As for store transformation, retailers are realizing that brand and store experiences, operations, and technology must be re-evaluated to better unify the physical and digital shopping experience. To do so, they have to prepare their operations and technology to support higher digital volume such as online purchases fulfilled in store, and a digital shopper experience including in-store apps and self-service tools. In-store technology investments will continue to increase as retailers try to find their version of a blended store experience.

Barriers to Creating Frictionless Experiences 

SMG: The report shows that less than half of retailers believe they can effectively manage their digital operations over the next 12 months. One of the areas in which they’re struggling is bringing digital and physical experiences together. Please discuss where retailers are falling short and what changes they can make to get ahead of the competition.

Contentstack: Retailers anticipate struggling with new store technology, self-service tools, online SKUs, and the number of digital assets to manage — all of which will certainly grow in the coming months. The inability to blend physical and digital experiences poses a significant business risk in the face of growing customer expectations. Retailers that are unable to improve their performance across these dimensions could lose customers to the competition. 

One thing that will help retailers is re-evaluating their existing tech stack. Pivoting to composable architectures will allow retailers to leverage tools that make digital content easier to create and scale without day-to-day IT involvement. This makes it easy to quickly build out and test new customer experiences until retailers find the combination that resonates with their audiences.

Graphic that says "DX Leaders" on the top left, "Neha Sampat & Jasmin Guthmann Contenstack" on the top right, and Neha Sampat's and Jasmin Guthmann's (right) headshots side-by-side on the. bottom half.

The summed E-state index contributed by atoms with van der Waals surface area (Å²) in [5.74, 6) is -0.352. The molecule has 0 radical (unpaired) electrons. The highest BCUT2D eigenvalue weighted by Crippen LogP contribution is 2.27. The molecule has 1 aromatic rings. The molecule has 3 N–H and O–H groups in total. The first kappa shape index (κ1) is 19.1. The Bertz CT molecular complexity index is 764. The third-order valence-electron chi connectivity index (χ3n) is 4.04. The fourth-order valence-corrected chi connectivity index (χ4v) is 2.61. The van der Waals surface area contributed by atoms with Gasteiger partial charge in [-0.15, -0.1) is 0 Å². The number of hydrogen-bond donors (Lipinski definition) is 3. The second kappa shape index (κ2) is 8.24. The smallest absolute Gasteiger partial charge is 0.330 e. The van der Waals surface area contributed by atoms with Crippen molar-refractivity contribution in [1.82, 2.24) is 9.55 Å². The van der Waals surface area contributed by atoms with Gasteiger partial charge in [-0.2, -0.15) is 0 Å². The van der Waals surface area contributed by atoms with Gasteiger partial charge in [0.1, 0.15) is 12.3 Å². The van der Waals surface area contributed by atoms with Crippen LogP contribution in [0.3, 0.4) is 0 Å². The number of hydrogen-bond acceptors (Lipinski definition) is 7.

SMG: Per the report, retailers are concerned about the rise in the number of digital assets they’ll have to manage over the next 12 months, and only one-third believe they’ll be able to manage them well. What are the biggest challenges you see for retailers when it comes to digital assets, and how can they overcome these challenges to ensure their business remains strong today and in the future?

Contentstack: Content as we have come to understand it has only been around for a little over a decade. Everywhere consumers look, there’s a new TikTok influencer, YouTube personality, or blogger reviewing or promoting a product — and the availability of content everywhere is only growing. The biggest challenges for retailers will be keeping up with the demand for content in terms of asset creation, personalization, management, and scaling to all the channels their consumers use. 

Learning Opportunities

The biggest underlying issue retailers face is that they don’t have the right capabilities to support the demand. They can start by finding tools that allow them to adapt to the future of content. Building an agile and flexible commerce portfolio and an ecosystem of best-of-breed technology is critical to ensure retail businesses remain strong in the future.

SMG: The report notes that retailers also struggle with providing frictionless experiences across channels and personalizing digital experiences with relevant content. Can you provide an example of a customer who faced these same issues and is now seeing success?